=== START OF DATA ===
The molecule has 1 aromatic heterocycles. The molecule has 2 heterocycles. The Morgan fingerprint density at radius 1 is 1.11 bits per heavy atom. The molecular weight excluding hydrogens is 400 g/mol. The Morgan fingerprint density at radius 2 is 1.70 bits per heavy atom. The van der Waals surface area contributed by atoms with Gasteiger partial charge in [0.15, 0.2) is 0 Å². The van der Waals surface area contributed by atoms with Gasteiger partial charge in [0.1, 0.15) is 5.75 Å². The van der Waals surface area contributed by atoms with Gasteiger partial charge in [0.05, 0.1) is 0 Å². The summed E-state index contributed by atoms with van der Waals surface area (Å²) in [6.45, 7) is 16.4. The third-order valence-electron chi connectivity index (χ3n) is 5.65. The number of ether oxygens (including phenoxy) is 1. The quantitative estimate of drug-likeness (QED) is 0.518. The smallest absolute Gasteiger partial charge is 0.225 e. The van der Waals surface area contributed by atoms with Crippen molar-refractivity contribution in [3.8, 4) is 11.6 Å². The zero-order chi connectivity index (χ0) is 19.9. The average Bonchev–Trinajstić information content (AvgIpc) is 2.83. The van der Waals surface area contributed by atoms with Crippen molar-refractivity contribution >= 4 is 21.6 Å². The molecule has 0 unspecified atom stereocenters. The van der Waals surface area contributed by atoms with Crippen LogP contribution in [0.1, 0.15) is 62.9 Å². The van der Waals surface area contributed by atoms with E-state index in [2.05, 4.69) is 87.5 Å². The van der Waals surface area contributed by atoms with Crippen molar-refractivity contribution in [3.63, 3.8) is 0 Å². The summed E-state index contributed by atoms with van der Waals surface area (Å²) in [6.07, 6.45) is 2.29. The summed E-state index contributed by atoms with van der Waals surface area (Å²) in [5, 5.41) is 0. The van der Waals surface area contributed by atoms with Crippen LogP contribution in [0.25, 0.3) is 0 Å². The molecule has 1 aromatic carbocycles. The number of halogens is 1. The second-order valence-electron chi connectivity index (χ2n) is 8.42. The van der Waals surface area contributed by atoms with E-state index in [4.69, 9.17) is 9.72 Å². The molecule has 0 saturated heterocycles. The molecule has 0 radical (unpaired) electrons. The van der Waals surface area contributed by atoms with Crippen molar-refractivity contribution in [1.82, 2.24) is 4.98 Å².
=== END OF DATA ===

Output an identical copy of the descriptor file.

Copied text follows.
The molecule has 1 aromatic heterocycles. The molecule has 2 heterocycles. The Morgan fingerprint density at radius 1 is 1.11 bits per heavy atom. The molecular weight excluding hydrogens is 400 g/mol. The Morgan fingerprint density at radius 2 is 1.70 bits per heavy atom. The van der Waals surface area contributed by atoms with Gasteiger partial charge in [0.15, 0.2) is 0 Å². The van der Waals surface area contributed by atoms with Gasteiger partial charge in [0.1, 0.15) is 5.75 Å². The van der Waals surface area contributed by atoms with Gasteiger partial charge in [0.05, 0.1) is 0 Å². The summed E-state index contributed by atoms with van der Waals surface area (Å²) in [6.45, 7) is 16.4. The third-order valence-electron chi connectivity index (χ3n) is 5.65. The number of ether oxygens (including phenoxy) is 1. The quantitative estimate of drug-likeness (QED) is 0.518. The smallest absolute Gasteiger partial charge is 0.225 e. The van der Waals surface area contributed by atoms with Crippen molar-refractivity contribution in [3.8, 4) is 11.6 Å². The zero-order chi connectivity index (χ0) is 19.9. The average Bonchev–Trinajstić information content (AvgIpc) is 2.83. The van der Waals surface area contributed by atoms with Crippen molar-refractivity contribution >= 4 is 21.6 Å². The molecule has 0 unspecified atom stereocenters. The van der Waals surface area contributed by atoms with Crippen LogP contribution in [0.1, 0.15) is 62.9 Å². The van der Waals surface area contributed by atoms with E-state index in [2.05, 4.69) is 87.5 Å². The van der Waals surface area contributed by atoms with Crippen molar-refractivity contribution in [3.63, 3.8) is 0 Å². The summed E-state index contributed by atoms with van der Waals surface area (Å²) in [6.07, 6.45) is 2.29. The summed E-state index contributed by atoms with van der Waals surface area (Å²) in [5, 5.41) is 0. The van der Waals surface area contributed by atoms with Crippen LogP contribution in [0.25, 0.3) is 0 Å². The molecule has 1 aromatic carbocycles. The number of halogens is 1. The second-order valence-electron chi connectivity index (χ2n) is 8.42. The van der Waals surface area contributed by atoms with E-state index in [4.69, 9.17) is 9.72 Å². The molecule has 0 saturated heterocycles. The molecule has 0 radical (unpaired) electrons. The van der Waals surface area contributed by atoms with Crippen molar-refractivity contribution in [1.82, 2.24) is 4.98 Å².